Week in Regulation

A Nominally Deregulatory Week

Agencies once again fell into a relatively quiet – yet deregulatory – level of published rulemakings this past week. The main driver of savings came from a measure delaying the compliance deadline for a rule requiring hybrid and electric vehicles to produce a certain level of sound to more readily alert pedestrians to their presence. Across both proposed and final rules, agencies published roughly $31 million in net cost savings and 740 hours of additional paperwork. The per capita regulatory burden for 2018 is negative $3.39.

Regulatory Toplines

  • New Proposed Rules: 37
  • New Final Rules: 58
  • 2018 Total Pages of Regulation: 8,938
  • 2018 Final Rules: -$1.1 Billion
  • 2018 Proposed Rules: -$1.3 Billion

Tracking Regulatory Modernization

The only notable action regarding Executive Order (EO) 13,771 was a Department of Transportation rule responding to a series of petitions on “Minimum Sound Requirements for Hybrid and Electric Vehicles.” While some of the petitions address relatively minor, technical issues, the most significant change rendered is a one-year delay of the compliance deadline for affected manufacturers. This produces estimated annual cost savings of $20.75 million due to “greater flexibility during the manufacturing process” for model year 2019 and 2020 vehicles.

According to AAF analysis, since the start of FY 2018 (beginning Oct. 1, 2017), executive agencies have promulgated 23 deregulatory actions with quantified cost savings against five regulatory measures that impose costs, under the rubric created by EO 13,771 and the administration’s subsequent guidance document on the matter. These rules combine for a net annual savings of roughly $644.9 million. The administration’s goal for FY 2018 is $687 million in net annual savings.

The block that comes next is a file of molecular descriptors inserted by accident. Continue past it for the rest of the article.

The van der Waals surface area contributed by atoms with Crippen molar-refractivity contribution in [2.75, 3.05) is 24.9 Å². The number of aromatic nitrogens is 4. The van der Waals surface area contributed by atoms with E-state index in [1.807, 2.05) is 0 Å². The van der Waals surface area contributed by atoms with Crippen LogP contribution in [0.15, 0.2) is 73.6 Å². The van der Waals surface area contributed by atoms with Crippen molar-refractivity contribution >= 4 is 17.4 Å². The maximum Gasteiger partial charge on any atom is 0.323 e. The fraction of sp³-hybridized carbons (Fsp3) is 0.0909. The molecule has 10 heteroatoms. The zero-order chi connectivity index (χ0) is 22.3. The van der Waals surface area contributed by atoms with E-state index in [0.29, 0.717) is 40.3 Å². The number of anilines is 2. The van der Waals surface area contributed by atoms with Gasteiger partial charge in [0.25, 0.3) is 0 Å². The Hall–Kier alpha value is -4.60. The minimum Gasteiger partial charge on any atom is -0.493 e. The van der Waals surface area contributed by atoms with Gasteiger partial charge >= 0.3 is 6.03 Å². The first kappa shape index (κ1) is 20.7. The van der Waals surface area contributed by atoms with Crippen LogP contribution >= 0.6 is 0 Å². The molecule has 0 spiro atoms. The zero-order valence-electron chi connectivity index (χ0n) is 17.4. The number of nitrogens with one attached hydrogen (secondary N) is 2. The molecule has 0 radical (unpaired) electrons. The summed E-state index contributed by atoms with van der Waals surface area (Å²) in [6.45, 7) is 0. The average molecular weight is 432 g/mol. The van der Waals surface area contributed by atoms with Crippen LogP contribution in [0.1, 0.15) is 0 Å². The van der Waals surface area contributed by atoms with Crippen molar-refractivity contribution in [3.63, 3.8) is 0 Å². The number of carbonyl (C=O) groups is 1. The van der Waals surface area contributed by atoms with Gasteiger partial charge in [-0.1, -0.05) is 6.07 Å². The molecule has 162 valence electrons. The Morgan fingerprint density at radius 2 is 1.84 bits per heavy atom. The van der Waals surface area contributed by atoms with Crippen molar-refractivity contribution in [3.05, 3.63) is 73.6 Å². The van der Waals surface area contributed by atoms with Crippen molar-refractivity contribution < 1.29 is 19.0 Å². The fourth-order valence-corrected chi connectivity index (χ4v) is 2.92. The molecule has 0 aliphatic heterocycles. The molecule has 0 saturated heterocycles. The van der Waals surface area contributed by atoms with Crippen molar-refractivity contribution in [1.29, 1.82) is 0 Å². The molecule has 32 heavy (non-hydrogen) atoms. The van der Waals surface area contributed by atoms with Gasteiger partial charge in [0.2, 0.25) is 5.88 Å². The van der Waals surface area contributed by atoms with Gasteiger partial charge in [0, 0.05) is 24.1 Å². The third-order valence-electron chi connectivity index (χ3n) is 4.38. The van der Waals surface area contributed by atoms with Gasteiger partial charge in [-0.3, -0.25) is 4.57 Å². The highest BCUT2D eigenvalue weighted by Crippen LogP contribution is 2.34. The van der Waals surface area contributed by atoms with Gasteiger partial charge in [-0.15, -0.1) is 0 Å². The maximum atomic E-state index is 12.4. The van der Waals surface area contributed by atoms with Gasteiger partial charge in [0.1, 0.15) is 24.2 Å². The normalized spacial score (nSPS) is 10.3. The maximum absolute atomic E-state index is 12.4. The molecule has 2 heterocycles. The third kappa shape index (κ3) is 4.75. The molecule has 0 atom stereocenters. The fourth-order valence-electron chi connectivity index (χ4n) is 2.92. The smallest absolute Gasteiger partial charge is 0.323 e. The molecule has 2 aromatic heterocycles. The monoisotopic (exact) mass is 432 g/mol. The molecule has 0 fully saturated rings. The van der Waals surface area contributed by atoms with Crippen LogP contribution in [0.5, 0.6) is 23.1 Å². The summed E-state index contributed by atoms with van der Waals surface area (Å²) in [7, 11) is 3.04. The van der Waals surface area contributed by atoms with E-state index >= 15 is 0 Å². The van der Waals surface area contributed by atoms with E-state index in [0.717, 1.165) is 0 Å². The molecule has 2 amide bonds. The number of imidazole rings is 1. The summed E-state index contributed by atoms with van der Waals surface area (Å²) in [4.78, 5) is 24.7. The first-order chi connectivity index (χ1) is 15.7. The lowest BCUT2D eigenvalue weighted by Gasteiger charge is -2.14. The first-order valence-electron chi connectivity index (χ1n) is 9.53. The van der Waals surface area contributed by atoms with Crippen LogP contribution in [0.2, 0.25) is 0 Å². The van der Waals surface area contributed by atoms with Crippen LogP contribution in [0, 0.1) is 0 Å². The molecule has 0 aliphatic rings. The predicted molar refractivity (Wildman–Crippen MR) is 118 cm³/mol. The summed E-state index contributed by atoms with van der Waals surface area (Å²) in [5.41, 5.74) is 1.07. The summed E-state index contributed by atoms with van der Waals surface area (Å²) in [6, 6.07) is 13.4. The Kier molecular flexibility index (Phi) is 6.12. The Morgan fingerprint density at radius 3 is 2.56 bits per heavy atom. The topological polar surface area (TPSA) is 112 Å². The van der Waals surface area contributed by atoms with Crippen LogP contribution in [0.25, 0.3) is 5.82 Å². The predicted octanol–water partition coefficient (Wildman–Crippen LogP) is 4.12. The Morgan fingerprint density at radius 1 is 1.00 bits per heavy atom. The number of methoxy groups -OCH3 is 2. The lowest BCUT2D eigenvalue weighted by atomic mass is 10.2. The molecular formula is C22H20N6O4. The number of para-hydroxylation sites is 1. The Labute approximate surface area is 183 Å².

Click here to view AAF’s examination of the administration’s progress under the “one-in, two-out” executive order through the end of Fiscal Year 2017.

State of Major Obama-Era Initiatives

Based on total lifetime costs of the regulations, the Affordable Care Act has imposed costs of $53 billion in final state and private-sector burdens and 176.9 million annual paperwork hours.

Since passage, the Dodd-Frank financial reform legislation has produced more than 82.9 million final paperwork burden hours and imposed $38.9 billion in direct compliance costs.

Total Burdens

Since January 1, the federal government has published $2.4 billion in net costs savings ($1.1 billion from final rules) and new paperwork burdens amounting to 1.3 million hours (however, this includes 942,624 hours cut under final rules). Click here for the latest Reg Rodeo findings.